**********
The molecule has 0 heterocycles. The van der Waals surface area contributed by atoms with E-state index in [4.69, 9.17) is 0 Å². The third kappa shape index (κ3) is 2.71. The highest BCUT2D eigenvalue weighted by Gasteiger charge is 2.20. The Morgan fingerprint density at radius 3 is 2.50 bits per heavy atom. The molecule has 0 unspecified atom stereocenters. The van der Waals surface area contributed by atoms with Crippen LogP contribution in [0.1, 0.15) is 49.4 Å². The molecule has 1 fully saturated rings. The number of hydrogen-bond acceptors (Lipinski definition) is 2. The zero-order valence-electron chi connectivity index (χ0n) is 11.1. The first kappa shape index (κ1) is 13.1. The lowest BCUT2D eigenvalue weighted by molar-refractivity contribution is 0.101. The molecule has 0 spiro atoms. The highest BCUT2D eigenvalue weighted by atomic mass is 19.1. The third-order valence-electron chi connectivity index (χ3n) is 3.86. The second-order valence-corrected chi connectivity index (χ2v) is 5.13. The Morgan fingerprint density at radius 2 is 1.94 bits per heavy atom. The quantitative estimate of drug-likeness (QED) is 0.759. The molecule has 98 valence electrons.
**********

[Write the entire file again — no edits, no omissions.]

The molecule has 0 heterocycles. The van der Waals surface area contributed by atoms with E-state index in [4.69, 9.17) is 0 Å². The third kappa shape index (κ3) is 2.71. The highest BCUT2D eigenvalue weighted by Gasteiger charge is 2.20. The Morgan fingerprint density at radius 3 is 2.50 bits per heavy atom. The molecule has 0 unspecified atom stereocenters. The van der Waals surface area contributed by atoms with Crippen LogP contribution in [0.1, 0.15) is 49.4 Å². The molecule has 1 fully saturated rings. The number of hydrogen-bond acceptors (Lipinski definition) is 2. The zero-order valence-electron chi connectivity index (χ0n) is 11.1. The first kappa shape index (κ1) is 13.1. The lowest BCUT2D eigenvalue weighted by molar-refractivity contribution is 0.101. The molecule has 0 spiro atoms. The highest BCUT2D eigenvalue weighted by atomic mass is 19.1. The third-order valence-electron chi connectivity index (χ3n) is 3.86. The second-order valence-corrected chi connectivity index (χ2v) is 5.13. The Morgan fingerprint density at radius 2 is 1.94 bits per heavy atom. The quantitative estimate of drug-likeness (QED) is 0.759. The molecule has 98 valence electrons.